Ex-detective Koichi Takakura (Hidetoshi Nishijima) quits the Tokyo police force after a psychopath almost kills him. He ups roots and moves with his wife Yasuko (Yuko Takeuchi) to the suburbs and takes up work as a university lecturer in criminal psychology. Their new life seems stable enough. He thinks his job is fun, she is busy as a housewife and their new house seems pleasant but things turn sour when they introduce themselves to their next door neighbours. One set, the Tanakas’, aren’t interested in getting to know them and then there is Mr. Nishino (Teruyuki Kagawa) who seems to hide his wife and daughter Mio (Ryoko Fujino) from the outside world.

Continue reading “Creepy クリーピー 偽りの隣人 Dir: Kiyoshi Kurosawa (2016)”

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“Performing KAORU’s Funeral” – A Kickstarter Project by Noriko Yuasa

Noriko Yuasa has a new project on Kickstarter and it is for a feature-length film called Performing KAORU’s Funeral. A successful campaign will help finance this film which is based on an original script that she wrote in 2017 and has been working on since last year. It is described as, “A tragic and comical story of one woman’s final days, mixed with irony and love”.

Judging from the initial teaser trailer for the film, this looks like it could be something that brings tears mixed with laughter as a dark-dark drama plays out.

 

Continue reading ““Performing KAORU’s Funeral” – A Kickstarter Project by Noriko Yuasa”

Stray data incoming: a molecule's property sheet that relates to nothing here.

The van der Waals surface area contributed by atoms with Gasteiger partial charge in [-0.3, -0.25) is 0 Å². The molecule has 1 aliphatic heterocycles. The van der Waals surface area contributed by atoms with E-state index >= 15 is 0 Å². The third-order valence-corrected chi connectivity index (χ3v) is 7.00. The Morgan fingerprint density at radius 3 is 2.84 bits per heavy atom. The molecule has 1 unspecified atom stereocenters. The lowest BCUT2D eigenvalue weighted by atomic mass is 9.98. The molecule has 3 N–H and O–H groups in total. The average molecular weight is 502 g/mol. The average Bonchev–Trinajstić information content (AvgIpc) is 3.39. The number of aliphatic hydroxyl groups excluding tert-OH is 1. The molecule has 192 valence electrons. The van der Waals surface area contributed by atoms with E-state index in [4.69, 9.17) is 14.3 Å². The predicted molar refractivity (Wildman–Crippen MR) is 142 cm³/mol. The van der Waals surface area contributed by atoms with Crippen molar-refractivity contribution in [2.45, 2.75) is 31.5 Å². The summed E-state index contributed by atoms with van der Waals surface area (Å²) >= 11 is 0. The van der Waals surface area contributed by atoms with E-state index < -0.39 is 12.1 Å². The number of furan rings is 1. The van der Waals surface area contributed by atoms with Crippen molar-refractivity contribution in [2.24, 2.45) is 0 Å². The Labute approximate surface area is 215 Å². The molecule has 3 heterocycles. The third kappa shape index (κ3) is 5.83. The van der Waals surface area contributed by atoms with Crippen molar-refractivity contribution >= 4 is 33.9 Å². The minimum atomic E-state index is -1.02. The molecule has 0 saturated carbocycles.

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An Interview with Urara Matsubayashi and Mayu Akiyama on the Film “Kamata Prelude” at the Osaka Asian Film Festival 2020

Mayu Akiyama (director) and Urara Matsubayashi (producer/lead actress) from the Osaka Asian Film Festival
Mayu Akiyama (director) and Urara Matsubayashi (producer/lead actress) from the Osaka Asian Film Festival

My final interview at the Osaka Asian Film Festival 2020 was with Mayu Akiyama and Urara Matsubayashi for the festival’s closing film Kamata Prelude.

Kamata Prelude is the brainchild of Urara Matsubayashi (lead actress in The Hungry Lion) who Kamata Prelude Film Posterproduced as well as took a lead role. She gives a portrayal of a struggling actress named Machiko who lives in the Kamata area of Tokyo. A four-part omnibus film, each section revolves around her in some way and aims to depict what it means to be a “woman” and an “actress” in society, but they are done in the unique style of each of the four directors.